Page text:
News October 13, 2017

Early Season Avalanche Kills Skier, Partner Takes Life

by Jackson Hole. Media

Imp Peak Avalanche Claims Two

On Saturday, 27 year-old Hayden Kennedy and 23 year-old Inge Perkins  hiked 6 miles from the Upper Taylor Fork trailhead to the north couloir of Imp Peak in the southern Madison Range, approximately 20 miles south of Big Sky. Near the bottom of the couloir (10,000’), they triggered an avalanche while ascending on skis with skins. The avalanche was 1-2’ deep at the crown, approximately 150’ wide, and 300’ long. The slope where the avalanche released was 38-45° steep with a north-northeast aspect  Both skiers were caught, one was partially buried and one was fully buried. Skier 1 searched for his partner, was unable to locate her, and then hiked alone out from the area. On Monday, October 9, Gallatin County Search and Rescue recovered the body of Skier 2 who was 3’ deep. Personnel located her with avalanche probes.

Following the retrieval of Perkins body, It has been reported that Kennedy committed suicide. In a statement from Kennedy’s parents, they said the loss of Perkins was too much for Kennedy to bear. ” Hayden survived the avalanche but not the unbearable loss of his partner in life. He chose to end his life. Myself and his mother Julie sorrowfully respect his decision.

Photo: Instagram

The pair were experienced skiers and had both taken a Level 2 avalanche class. They intended to ski the north couloir on Imp Peak, a known ski route described by author Thomas Turiano in Select Peaks of Greater Yellowstone: A Mountaineering Guide and History:

“The mountain’s most distinctive features are a pair of steep and wide couloirs that drop from the broad saddle between the summits over 1,000 feet down both the north and south sides of the mountain… These weaknesses provide the easiest routes to the summit when filled with snow in winter or spring. They each are about 40 degrees steep near the top and ease to about 30 degrees at the bottom.”

The pair left the trailhead (7,250’) at 0600 on Saturday for a 6 mile approach to the peak. Hiking on a dirt trail, carrying their equipment, they likely transitioned to ski gear at snowline around 9,200’. Near 10,000’ at the bottom of the couloir, they were ascending on skis with skins when they triggered the avalanche. Both were caught, Skier 1 was buried to his mid-chest and back of neck, and Skier 2 was fully buried. Skier 1 had an avalanche beacon, shovel and probe. Skier 2 had a shovel, probe, and an avalanche beacon that was turned off in her backpack. We have no knowledge about Skier 1’s beacon prior to the search.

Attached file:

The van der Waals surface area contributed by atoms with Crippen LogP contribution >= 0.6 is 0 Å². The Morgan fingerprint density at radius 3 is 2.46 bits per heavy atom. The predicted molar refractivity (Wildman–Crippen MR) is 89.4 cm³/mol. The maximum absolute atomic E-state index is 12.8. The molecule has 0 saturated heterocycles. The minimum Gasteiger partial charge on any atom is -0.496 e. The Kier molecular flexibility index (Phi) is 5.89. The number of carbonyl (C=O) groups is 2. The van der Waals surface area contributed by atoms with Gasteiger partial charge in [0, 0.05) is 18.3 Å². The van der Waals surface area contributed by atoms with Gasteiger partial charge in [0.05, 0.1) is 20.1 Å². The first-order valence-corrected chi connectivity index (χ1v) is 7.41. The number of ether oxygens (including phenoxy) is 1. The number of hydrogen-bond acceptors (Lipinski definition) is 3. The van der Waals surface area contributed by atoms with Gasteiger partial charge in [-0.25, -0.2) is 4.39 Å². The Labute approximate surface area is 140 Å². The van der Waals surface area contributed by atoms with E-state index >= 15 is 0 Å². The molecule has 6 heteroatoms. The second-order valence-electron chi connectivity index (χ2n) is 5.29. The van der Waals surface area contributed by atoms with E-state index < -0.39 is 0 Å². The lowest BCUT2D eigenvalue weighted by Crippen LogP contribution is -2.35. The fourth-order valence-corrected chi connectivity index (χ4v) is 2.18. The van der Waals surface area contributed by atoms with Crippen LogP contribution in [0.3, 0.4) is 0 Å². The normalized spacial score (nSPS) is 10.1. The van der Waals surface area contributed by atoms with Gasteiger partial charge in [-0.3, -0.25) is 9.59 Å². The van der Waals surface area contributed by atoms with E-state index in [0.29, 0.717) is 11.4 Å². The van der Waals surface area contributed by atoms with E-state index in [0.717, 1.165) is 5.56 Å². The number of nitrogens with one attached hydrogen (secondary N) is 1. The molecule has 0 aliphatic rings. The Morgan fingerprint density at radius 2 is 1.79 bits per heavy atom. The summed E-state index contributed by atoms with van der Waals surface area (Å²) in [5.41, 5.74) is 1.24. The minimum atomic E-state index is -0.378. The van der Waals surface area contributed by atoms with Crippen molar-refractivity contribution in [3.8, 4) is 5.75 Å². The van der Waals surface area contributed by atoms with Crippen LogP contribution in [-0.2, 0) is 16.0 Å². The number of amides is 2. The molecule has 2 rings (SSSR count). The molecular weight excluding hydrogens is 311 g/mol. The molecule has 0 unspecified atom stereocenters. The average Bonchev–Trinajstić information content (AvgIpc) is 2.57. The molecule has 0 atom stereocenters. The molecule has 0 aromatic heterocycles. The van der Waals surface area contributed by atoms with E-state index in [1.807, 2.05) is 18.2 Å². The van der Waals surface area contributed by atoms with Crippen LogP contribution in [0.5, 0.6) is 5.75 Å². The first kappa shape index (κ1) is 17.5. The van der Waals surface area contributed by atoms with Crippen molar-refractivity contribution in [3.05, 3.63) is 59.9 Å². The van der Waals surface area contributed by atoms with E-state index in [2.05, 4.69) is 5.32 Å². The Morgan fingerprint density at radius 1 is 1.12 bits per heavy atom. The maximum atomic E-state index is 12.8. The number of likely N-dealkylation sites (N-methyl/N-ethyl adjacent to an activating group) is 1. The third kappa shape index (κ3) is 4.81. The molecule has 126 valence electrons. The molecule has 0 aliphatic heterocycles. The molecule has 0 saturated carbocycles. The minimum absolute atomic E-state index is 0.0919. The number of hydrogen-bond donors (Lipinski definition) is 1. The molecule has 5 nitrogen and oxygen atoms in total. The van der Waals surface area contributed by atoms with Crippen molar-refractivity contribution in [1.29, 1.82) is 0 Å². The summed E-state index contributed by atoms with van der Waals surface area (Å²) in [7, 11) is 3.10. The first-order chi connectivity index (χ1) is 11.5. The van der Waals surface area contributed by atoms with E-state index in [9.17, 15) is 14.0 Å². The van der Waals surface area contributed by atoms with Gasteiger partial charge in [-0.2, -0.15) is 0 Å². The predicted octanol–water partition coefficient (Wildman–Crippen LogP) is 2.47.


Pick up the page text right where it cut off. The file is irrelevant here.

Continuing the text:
Skier 1 dug himself out of the debris. He turned his beacon to “search” and scanned the debris for Skier 2, but did not get a signal. They had not done a previous beacon check. He attempted to locate her by probing and shoveling through the debris. After three hours of searching, Skier 1 was unable to find Skier 2 and walked out alone.

 

On Sunday evening, Gallatin County Search and Rescue (GCSAR) was notified of the avalanche and location of Skier 2. They were told the debris was marked with Skier 1’s probe. On the morning of October 9, Rescuers from GCSAR, Big Sky Search and Rescue (BSSAR), and forecasters Alex Marienthal and Doug Chabot from the Gallatin National Forest Avalanche Center (GNFAC) flew by helicopter to locate the avalanche and find Skier 2. Team 1 of rescuers consisted of Chabot plus two GCSAR members and one search dog. They were picked up from GCSAR Valley Base around 0915 and flown to the coordinates given for Imp Peak. At 1020 they were dropped off at the site after sighting the avalanche debris and Skier 1’s probe. Incident Command (IC) set up at the Taylor Fork road at Wapiti Creek Trailhead. Marienthal and members from BSSAR and GCSAR staged there to meet the helicopter. Team 2 consisted of Marienthal, two rescuers and a second search dog. They were flown to the avalanche site at 1100. Three more rescuers (team 3) were dropped off at the avalanche site at 1110.

Rescuers did a beacon search, Recco search, spot probed likely burial areas, and search dogs worked the debris. At 1122, Chabot confirmed a solid probe strike and Skier 2 was excavated and packaged for transport. Skier 2 was long lined by helicopter to I.C. at 1144 and transported to Big Sky hospital. The helicopter transported team 3 and team 2 back to I.C. at 1228, and team 1 was picked up and returned to GCSAR Valley Base at 1302.

From reports GCSAR

 

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